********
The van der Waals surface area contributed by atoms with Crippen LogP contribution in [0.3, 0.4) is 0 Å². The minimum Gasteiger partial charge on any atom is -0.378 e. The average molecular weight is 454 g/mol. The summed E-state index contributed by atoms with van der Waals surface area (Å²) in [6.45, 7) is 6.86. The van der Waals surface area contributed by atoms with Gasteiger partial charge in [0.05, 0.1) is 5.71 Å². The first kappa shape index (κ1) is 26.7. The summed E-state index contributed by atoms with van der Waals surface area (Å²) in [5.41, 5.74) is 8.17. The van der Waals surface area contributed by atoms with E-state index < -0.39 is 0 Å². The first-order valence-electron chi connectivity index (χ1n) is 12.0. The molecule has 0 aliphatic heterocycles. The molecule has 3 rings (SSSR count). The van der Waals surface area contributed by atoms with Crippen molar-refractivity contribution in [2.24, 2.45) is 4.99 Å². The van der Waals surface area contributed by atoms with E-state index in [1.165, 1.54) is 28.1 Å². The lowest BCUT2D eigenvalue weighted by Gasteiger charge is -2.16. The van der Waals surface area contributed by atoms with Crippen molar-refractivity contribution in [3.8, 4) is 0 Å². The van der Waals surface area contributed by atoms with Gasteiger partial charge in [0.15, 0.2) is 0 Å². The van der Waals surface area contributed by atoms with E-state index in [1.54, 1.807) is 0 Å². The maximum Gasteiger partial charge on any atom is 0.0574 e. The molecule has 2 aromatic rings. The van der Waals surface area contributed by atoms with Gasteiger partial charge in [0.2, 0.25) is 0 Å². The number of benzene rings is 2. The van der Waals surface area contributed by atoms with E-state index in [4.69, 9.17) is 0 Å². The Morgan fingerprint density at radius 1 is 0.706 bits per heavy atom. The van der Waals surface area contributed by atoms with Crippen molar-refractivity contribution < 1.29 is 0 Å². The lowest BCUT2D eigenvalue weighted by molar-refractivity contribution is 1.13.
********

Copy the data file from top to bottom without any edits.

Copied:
The van der Waals surface area contributed by atoms with Crippen LogP contribution in [0.3, 0.4) is 0 Å². The minimum Gasteiger partial charge on any atom is -0.378 e. The average molecular weight is 454 g/mol. The summed E-state index contributed by atoms with van der Waals surface area (Å²) in [6.45, 7) is 6.86. The van der Waals surface area contributed by atoms with Gasteiger partial charge in [0.05, 0.1) is 5.71 Å². The first kappa shape index (κ1) is 26.7. The summed E-state index contributed by atoms with van der Waals surface area (Å²) in [5.41, 5.74) is 8.17. The van der Waals surface area contributed by atoms with E-state index < -0.39 is 0 Å². The first-order valence-electron chi connectivity index (χ1n) is 12.0. The molecule has 0 aliphatic heterocycles. The molecule has 3 rings (SSSR count). The van der Waals surface area contributed by atoms with Crippen molar-refractivity contribution in [2.24, 2.45) is 4.99 Å². The van der Waals surface area contributed by atoms with E-state index in [1.165, 1.54) is 28.1 Å². The lowest BCUT2D eigenvalue weighted by Gasteiger charge is -2.16. The van der Waals surface area contributed by atoms with Crippen molar-refractivity contribution in [3.8, 4) is 0 Å². The van der Waals surface area contributed by atoms with Gasteiger partial charge in [0.15, 0.2) is 0 Å². The van der Waals surface area contributed by atoms with E-state index in [1.54, 1.807) is 0 Å². The maximum Gasteiger partial charge on any atom is 0.0574 e. The molecule has 2 aromatic rings. The van der Waals surface area contributed by atoms with Gasteiger partial charge in [0.2, 0.25) is 0 Å². The number of benzene rings is 2. The van der Waals surface area contributed by atoms with E-state index in [4.69, 9.17) is 0 Å². The Morgan fingerprint density at radius 1 is 0.706 bits per heavy atom. The van der Waals surface area contributed by atoms with Crippen molar-refractivity contribution < 1.29 is 0 Å². The lowest BCUT2D eigenvalue weighted by molar-refractivity contribution is 1.13.